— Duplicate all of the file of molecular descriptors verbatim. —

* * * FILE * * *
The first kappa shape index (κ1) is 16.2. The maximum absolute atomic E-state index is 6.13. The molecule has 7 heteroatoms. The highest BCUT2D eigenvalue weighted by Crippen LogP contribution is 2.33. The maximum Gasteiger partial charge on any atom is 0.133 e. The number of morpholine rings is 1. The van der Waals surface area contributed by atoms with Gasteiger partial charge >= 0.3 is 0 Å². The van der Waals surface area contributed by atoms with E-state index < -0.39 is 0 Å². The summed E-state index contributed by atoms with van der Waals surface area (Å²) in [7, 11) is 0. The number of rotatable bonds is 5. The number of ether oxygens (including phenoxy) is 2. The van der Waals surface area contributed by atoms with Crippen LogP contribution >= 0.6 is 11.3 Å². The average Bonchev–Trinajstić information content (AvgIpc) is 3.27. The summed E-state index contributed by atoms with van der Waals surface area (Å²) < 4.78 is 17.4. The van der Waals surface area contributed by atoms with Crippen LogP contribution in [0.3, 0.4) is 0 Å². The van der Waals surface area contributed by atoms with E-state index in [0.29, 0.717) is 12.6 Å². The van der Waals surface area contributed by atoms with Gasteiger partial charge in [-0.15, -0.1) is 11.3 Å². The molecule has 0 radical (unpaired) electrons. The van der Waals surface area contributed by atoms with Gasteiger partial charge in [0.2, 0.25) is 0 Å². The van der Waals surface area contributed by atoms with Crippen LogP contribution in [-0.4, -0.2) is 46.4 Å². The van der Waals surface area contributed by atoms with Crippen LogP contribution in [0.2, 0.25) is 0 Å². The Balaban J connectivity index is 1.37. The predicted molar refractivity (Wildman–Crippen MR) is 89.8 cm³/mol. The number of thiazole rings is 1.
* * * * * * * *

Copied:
The first kappa shape index (κ1) is 16.2. The maximum absolute atomic E-state index is 6.13. The molecule has 7 heteroatoms. The highest BCUT2D eigenvalue weighted by Crippen LogP contribution is 2.33. The maximum Gasteiger partial charge on any atom is 0.133 e. The number of morpholine rings is 1. The van der Waals surface area contributed by atoms with Gasteiger partial charge >= 0.3 is 0 Å². The van der Waals surface area contributed by atoms with E-state index < -0.39 is 0 Å². The summed E-state index contributed by atoms with van der Waals surface area (Å²) in [7, 11) is 0. The number of rotatable bonds is 5. The number of ether oxygens (including phenoxy) is 2. The van der Waals surface area contributed by atoms with Crippen LogP contribution >= 0.6 is 11.3 Å². The average Bonchev–Trinajstić information content (AvgIpc) is 3.27. The summed E-state index contributed by atoms with van der Waals surface area (Å²) < 4.78 is 17.4. The van der Waals surface area contributed by atoms with Crippen LogP contribution in [0.3, 0.4) is 0 Å². The van der Waals surface area contributed by atoms with E-state index in [0.29, 0.717) is 12.6 Å². The van der Waals surface area contributed by atoms with Gasteiger partial charge in [-0.15, -0.1) is 11.3 Å². The molecule has 0 radical (unpaired) electrons. The van der Waals surface area contributed by atoms with Gasteiger partial charge in [0.2, 0.25) is 0 Å². The van der Waals surface area contributed by atoms with Crippen LogP contribution in [-0.4, -0.2) is 46.4 Å². The van der Waals surface area contributed by atoms with Crippen LogP contribution in [0.2, 0.25) is 0 Å². The Balaban J connectivity index is 1.37. The predicted molar refractivity (Wildman–Crippen MR) is 89.8 cm³/mol. The number of thiazole rings is 1.